Contrast for non-text content
Non-text content, such as graphical objects or active user interface components, needs to have sufficient contrast for sighted users to be able to see what it is and the meaning that it conveys.
Meeting the Web Accessibility Standard
When meaningful graphical objects and the important visual aspects of user interface components and their states meet minimum contrast requirements, this meets WCAG 2 Success Criterion 1.4.11 — Non-text Contrast (Level AA).
Graphics or parts of graphics that are essential for understanding the content must have a minimum contrast ratio of 3:1 against adjacent colours.
Graphical objects include things such as:
- standalone icons — for example, a phone icon (with no visible text)
- the important parts of complex diagrams — for example, the different shapes and lines in a graph.
Graphical objects are exempt from contrast requirements if:
- they have no meaning that is required for users to understand the content
- the particular way that they are visually displayed is essential to understanding what they mean.
More information on contrast for graphical objects
- Colour contrast for graphical objects — Accessibility Developer Guide
- Color in Graphics, Charts, etc. — Color Contrast Tutorial — Michigan State University
- Contrast with colour gradients and background images — Knowledge Area: Colour and contrast
- Understanding Success Criterion 1.4.11: Non-text Contrast — Graphical objects — WCAG 2 — W3C.
User interface components
User interface components, or controls, are discrete interactive elements with a distinct function. This includes things like:
- form fields
Contrast for controls
The visual parts of an active control (not including any text) that a person needs to see to be able to identify the control and how it operates must have a minimum contrast ratio of 3:1 against their adjacent colours.
For more about contrast ratios of active user interface components with adjacent colours, see: Understanding Success Criterion 1.4.11: Non-text Contrast — WCAG 2 — W3C.
Contrast of visual boundaries
Some controls use a border or background colour as a visual boundary to indicate a control’s ‘clickable’ zone or hit area. If that visual boundary is the only way to identify the control, it needs a minimum contrast ratio of 3:1 against its adjacent colours.
Where a control can be identified through means other than its visual boundary — such as its position or the text it contains — that boundary does not have any contrast requirements.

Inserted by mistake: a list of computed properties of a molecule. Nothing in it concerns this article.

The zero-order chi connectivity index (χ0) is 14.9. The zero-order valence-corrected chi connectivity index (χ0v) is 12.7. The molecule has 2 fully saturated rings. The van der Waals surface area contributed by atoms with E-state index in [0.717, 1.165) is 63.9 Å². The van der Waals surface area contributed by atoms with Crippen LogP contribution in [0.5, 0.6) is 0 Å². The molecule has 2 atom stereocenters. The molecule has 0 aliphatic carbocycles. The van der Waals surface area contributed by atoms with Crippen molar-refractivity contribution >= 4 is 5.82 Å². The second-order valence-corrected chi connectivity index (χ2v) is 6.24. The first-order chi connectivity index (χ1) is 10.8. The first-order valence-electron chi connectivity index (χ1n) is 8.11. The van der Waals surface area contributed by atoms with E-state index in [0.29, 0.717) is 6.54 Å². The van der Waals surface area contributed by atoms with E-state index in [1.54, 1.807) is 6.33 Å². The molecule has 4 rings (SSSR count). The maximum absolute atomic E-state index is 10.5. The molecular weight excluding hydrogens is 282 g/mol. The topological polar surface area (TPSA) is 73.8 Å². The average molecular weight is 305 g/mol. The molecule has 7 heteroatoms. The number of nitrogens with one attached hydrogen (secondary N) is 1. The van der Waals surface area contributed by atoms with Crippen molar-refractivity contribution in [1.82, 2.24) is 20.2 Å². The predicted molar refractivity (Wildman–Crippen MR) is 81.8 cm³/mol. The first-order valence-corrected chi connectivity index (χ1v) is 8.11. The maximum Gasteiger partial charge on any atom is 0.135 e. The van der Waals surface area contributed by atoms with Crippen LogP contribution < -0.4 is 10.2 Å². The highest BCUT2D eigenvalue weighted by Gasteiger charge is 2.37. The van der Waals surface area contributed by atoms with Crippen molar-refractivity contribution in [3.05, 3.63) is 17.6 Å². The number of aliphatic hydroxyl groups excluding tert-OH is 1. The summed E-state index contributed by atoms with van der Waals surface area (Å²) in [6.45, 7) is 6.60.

For more information on the contrast requirements around user interface components with visual boundaries, see: Understanding Success Criterion 1.4.11: Non-text Contrast — WCAG 2 — W3C.
Contrast for states
Any visual effects used to indicate a control’s state — for example, whether it’s focused or selected — must have a minimum contrast ratio of 3:1 against adjacent colours.
Note: The minimum 3:1 contrast ratio is especially critical for the visible indicator that displays when a control receives keyboard focus.
Currently, different states — for example, a link’s normal and hover states — do not need to contrast with one another. The only requirement is that, in each of its states, the visual indicators of what the control is and its current state have at least a 3:1 contrast ratio against adjacent colours.
When WCAG 2.2 comes out, however, Success Criterion 2.4.11 Focus Appearance (Minimum) will likely require that a control's focus state have a contrast ratio of at least 3:1 with its non-focused state.
The visual parts of user interface component or controls do not need to meet contrast requirements if:
- they are not required for identifying the control
- the way the control looks is set by the browser and not modified via CSS by the designer or developer
- the control is inactive or disabled.
Take care with inactive or disabled controls
Inactive or disabled controls are often indicated by being ‘greyed out’ or having low contrast. This can present accessibility and usability problems for users, and disabled buttons in forms are a good example of this.
Disabling form fields and buttons is almost always a bad idea. For more information, see Disabled buttons.